[ on-too, awn-; unstressed on-tuh, awn- ]
/ ˈɒn tu, ˈɔn-; unstressed ˈɒn tə, ˈɔn- /


to a place or position on; upon; on: to get onto a horse.
Informal. in or into a state of awareness about: I'm onto your scheme.


Also surjective. Mathematics. pertaining to a function or map from one set to another set, the range of which is the entire second set.

Origin of onto

First recorded in 1575–85; on + to
Can be confusedon onto on to

Definition for onto (2 of 2)


a combining form meaning “being,” used in the formation of compound words: ontogeny.
Also especially before a vowel, ont-.

Origin of onto-

< New Latin < Greek ont- (stem of ón, neuter present participle of eînai to be) + -o- -o-
Dictionary.com Unabridged Based on the Random House Unabridged Dictionary, © Random House, Inc. 2019

Examples from the Web for onto

British Dictionary definitions for onto (1 of 2)


on to

/ (ˈɒntʊ, unstressed ˈɒntə) /


to a position that is onstep onto the train as it passes
having become aware of (something illicit or secret)the police are onto us
into contact withget onto the factory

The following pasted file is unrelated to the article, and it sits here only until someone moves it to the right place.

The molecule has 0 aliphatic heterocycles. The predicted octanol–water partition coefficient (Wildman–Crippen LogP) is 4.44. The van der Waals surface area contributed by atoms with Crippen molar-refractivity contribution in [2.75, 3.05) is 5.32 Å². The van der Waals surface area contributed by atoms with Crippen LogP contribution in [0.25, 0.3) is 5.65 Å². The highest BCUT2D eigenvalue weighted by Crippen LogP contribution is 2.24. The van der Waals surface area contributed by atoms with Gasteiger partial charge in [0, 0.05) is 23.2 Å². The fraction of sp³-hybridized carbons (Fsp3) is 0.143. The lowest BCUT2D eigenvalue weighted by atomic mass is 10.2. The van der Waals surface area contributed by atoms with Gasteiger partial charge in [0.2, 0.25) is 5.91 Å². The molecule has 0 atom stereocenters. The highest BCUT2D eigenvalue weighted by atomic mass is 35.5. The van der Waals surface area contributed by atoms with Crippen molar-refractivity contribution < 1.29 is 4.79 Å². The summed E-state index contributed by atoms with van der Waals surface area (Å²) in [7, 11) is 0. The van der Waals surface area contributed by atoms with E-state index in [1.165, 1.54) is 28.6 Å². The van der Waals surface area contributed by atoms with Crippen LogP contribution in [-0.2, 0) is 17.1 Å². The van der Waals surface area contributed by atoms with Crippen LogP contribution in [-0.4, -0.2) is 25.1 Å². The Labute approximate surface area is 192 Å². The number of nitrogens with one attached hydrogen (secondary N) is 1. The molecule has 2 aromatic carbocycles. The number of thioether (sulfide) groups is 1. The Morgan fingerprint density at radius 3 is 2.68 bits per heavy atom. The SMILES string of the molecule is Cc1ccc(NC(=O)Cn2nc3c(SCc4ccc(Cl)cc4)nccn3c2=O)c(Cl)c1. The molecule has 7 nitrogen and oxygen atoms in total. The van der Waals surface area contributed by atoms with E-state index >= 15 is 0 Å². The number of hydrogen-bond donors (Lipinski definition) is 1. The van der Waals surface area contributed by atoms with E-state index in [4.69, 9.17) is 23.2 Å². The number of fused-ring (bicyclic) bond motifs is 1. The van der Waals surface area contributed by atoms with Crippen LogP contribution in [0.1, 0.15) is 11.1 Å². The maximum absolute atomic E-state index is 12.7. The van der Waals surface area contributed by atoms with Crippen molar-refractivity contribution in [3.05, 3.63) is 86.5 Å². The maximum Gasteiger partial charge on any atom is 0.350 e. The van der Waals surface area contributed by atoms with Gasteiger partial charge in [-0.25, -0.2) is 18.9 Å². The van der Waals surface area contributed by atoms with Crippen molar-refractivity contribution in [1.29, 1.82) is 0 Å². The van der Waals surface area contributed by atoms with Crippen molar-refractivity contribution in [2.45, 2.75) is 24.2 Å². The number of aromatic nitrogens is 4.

Onto is now generally accepted as a word in its own right. On to is still used, however, where on is considered to be part of the verb: he moved on to a different town as contrasted with he jumped onto the stage

British Dictionary definitions for onto (2 of 2)


combining form

existence or beingontogeny; ontology

Word Origin for onto-

from Late Greek, from ōn (stem ont-) being, present participle of einai to be
Collins English Dictionary - Complete & Unabridged 2012 Digital Edition © William Collins Sons & Co. Ltd. 1979, 1986 © HarperCollins Publishers 1998, 2000, 2003, 2005, 2006, 2007, 2009, 2012

Medicine definitions for onto



Organism; being:ontogeny.
The American Heritage® Stedman's Medical Dictionary Copyright © 2002, 2001, 1995 by Houghton Mifflin Company. Published by Houghton Mifflin Company.